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Safety Recommendation Details

Safety Recommendation H-11-033
Synopsis: On Friday, March 26, 2010, about 5:14 a.m. central daylight time, near Munfordville, Kentucky, a 1999 Freightliner truck-tractor in combination with a 1998 Strick Corporation 53-foot-long van semitrailer, owned by the motor carrier Hester, Inc., and being driven by a 45-year-old male, was traveling south on Interstate 65 (I-65) near milepost 61.5. The truck departed the left lane of southbound I-65 at a shallow angle and entered the 60-foot-wide depressed earthen median between the southbound and northbound roadways. The truck traveled across the median and struck and overrode the high-tension, four-cable, alternating-post median barrier adjacent to the left shoulder of northbound I-65. It then crossed the left shoulder and entered the travel lanes of northbound I-65. At that time, a 2000 Dodge 15-passenger van, driven by a 41-year-old male and occupied by 11 passengers, was traveling northbound in the left lane. As the truck crossed in front of the van, its tractor was struck by the van. The van rotated clockwise and became engaged with the truck’s trailer; the two vehicles continued across both travel lanes and the right shoulder of northbound I-65. As the truck and van traveled across the right shoulder, the van separated from the truck, struck the cut rock wall beyond the shoulder, and rebounded back into the travel lanes, coming to rest in the left lane of northbound I-65, facing south. The truck’s tractor struck the cut rock wall, and the vehicle rolled onto its right side. As the truck came to rest across both northbound lanes, a fire ensued that destroyed the tractor and the sides and roof of the semitrailer. As a result of the accident and subsequent truck fire, the truck driver, the van driver, and nine van passengers died. Two child passengers in the van, who were using child restraints, sustained minor injuries. The National Transportation Safety Board (NTSB) determined that the probable cause of this accident was the truck driver’s failure to maintain control of the truck-tractor combination vehicle because he was distracted by use of his cellular telephone. Contributing to the severity of the accident were a median barrier that was not designed to safely contain or redirect the heavy vehicle and the lack of adequate guidance to the states in the form of high-performance median barrier warrants. One issue that the NTSB identified during its investigation was the need to provide objective warrants, rather than general guidelines, for the application of median barriers. This issue area has elements that concern the Federal Highway Administration (FHWA).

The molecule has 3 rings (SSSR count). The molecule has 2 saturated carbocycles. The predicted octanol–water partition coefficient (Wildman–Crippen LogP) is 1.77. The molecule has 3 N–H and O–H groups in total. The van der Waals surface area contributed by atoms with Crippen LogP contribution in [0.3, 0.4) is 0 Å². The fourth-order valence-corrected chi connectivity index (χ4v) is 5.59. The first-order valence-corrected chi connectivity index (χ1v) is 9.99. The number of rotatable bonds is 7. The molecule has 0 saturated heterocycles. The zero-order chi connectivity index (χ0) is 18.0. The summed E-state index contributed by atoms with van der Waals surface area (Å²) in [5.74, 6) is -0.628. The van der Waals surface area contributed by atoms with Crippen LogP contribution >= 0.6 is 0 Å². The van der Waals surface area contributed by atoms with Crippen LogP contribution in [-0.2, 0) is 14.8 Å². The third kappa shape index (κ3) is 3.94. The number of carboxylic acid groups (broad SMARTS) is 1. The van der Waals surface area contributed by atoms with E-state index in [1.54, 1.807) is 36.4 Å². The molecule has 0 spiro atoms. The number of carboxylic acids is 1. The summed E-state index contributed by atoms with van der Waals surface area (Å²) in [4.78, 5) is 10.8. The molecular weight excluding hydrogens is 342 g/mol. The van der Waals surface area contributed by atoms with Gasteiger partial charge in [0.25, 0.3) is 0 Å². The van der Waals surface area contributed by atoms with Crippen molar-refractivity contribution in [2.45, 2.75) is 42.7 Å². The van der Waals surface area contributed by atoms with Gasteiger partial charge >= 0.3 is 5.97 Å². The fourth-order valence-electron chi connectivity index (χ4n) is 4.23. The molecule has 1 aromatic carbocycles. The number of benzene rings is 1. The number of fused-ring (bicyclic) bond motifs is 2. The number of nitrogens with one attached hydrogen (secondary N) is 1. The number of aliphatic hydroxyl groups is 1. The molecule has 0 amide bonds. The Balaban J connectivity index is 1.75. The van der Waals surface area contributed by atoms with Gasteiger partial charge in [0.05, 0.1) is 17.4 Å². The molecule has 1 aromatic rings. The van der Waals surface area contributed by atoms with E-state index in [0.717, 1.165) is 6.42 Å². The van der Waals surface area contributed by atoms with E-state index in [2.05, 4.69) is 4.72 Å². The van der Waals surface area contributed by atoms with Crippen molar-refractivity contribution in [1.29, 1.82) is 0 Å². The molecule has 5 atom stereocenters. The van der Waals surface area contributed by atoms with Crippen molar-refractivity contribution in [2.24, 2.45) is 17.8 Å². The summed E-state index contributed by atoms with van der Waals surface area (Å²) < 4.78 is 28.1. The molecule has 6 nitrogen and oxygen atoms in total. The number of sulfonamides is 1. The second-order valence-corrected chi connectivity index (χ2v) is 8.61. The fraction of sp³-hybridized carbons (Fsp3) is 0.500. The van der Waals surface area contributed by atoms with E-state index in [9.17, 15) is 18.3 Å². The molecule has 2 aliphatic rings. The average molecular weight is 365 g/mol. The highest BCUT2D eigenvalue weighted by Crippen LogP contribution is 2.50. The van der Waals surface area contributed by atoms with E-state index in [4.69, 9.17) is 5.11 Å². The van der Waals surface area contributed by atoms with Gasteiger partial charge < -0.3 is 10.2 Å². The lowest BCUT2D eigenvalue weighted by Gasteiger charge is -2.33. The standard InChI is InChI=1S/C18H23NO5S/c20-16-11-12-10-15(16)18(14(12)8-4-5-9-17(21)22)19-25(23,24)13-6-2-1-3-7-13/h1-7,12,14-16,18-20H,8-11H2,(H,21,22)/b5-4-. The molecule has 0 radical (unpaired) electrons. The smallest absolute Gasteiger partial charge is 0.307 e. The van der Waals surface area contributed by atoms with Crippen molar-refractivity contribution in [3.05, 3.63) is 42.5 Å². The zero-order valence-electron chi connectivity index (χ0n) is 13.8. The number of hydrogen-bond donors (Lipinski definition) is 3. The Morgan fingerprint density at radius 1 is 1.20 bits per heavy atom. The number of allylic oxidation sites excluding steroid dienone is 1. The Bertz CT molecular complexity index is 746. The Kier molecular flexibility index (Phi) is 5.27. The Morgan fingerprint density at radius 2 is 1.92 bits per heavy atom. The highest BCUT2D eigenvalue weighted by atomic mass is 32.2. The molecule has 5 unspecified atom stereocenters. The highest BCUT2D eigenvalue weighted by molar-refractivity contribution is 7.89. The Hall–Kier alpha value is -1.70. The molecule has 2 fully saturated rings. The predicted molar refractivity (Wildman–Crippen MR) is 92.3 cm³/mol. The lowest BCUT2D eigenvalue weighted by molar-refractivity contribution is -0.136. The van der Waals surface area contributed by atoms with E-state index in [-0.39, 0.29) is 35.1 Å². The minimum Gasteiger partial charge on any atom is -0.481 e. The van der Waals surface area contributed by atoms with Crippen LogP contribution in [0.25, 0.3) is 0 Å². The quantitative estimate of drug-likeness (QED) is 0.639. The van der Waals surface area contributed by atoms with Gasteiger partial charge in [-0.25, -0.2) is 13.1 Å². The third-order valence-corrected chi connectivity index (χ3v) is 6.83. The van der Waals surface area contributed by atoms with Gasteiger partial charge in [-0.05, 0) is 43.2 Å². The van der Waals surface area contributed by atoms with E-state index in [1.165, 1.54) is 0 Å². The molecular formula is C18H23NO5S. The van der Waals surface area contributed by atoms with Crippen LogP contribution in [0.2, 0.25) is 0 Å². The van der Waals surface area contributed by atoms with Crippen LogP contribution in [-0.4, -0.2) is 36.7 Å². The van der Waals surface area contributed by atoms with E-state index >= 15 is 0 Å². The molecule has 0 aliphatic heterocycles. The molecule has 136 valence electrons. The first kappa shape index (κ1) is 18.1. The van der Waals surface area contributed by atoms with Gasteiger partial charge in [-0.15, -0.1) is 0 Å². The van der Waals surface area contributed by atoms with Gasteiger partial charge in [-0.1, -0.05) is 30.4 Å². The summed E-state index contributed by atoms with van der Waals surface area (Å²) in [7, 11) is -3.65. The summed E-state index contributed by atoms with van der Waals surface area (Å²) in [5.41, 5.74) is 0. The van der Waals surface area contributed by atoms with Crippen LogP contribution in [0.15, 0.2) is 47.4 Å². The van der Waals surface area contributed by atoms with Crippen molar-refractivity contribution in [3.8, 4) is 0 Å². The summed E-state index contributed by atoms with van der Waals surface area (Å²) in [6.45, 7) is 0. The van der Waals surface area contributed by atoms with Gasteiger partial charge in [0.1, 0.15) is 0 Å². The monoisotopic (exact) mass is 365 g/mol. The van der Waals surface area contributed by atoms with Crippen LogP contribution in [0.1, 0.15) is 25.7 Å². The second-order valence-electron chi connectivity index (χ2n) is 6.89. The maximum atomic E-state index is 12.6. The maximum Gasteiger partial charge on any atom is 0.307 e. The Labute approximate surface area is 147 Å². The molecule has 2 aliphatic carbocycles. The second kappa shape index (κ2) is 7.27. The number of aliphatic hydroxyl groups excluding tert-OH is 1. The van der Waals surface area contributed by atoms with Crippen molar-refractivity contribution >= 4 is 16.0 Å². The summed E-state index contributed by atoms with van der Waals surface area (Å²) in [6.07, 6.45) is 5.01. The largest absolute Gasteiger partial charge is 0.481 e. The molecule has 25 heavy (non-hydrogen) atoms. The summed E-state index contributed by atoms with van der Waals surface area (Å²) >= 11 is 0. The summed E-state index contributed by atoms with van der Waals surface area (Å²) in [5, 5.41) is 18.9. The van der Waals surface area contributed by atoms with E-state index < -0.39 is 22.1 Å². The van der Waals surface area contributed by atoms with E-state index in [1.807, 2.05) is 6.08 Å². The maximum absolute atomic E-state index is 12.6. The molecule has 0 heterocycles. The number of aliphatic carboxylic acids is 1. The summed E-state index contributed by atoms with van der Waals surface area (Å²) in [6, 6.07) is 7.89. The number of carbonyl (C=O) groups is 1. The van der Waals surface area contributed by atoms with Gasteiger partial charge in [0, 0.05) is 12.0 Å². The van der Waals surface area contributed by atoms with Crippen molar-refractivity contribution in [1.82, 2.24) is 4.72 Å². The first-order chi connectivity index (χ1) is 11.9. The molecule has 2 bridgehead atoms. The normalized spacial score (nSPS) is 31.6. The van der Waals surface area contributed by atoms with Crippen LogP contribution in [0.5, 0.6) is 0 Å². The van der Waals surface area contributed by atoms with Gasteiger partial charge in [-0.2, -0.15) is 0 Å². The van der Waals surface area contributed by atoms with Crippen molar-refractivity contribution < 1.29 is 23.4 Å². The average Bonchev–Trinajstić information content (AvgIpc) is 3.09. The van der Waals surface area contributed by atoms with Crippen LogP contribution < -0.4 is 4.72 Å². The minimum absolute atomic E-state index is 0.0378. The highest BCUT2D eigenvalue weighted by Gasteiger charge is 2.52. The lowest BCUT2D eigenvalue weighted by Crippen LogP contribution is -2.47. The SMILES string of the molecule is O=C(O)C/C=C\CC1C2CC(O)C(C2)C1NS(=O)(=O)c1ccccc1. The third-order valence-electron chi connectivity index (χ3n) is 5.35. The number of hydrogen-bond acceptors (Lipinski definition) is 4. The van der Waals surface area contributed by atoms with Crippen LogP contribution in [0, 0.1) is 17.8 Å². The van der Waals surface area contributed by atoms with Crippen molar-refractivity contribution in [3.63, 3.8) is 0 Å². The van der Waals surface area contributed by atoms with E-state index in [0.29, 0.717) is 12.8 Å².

Recommendation: TO THE AMERICAN ASSOCIATION OF STATE HIGHWAY AND TRANSPORTATION OFFICIALS: Work with the Federal Highway Administration to define the criteria for median barrier selection, including heavy vehicle traffic volume, and publish the criteria in the Roadside Design Guide.
Original recommendation transmittal letter: PDF
Overall Status: Open - Acceptable Response
Mode: Highway
Location: Munfordville, KY, United States
Is Reiterated: Yes
Is Hazmat: No
Accident #: HWY10MH011
Accident Reports: Truck-Tractor Semitrailer Median Crossover Collision With 15-Passenger Van
Report #: HAR-11-02
Accident Date: 3/26/2010
Issue Date: 10/4/2011
Date Closed:
Addressee(s) and Addressee Status: American Association of State Highway and Transportation Officials (Open - Acceptable Response)

Safety Recommendation History
From: NTSB
To: American Association of State Highway and Transportation Officials
Date: 12/14/2015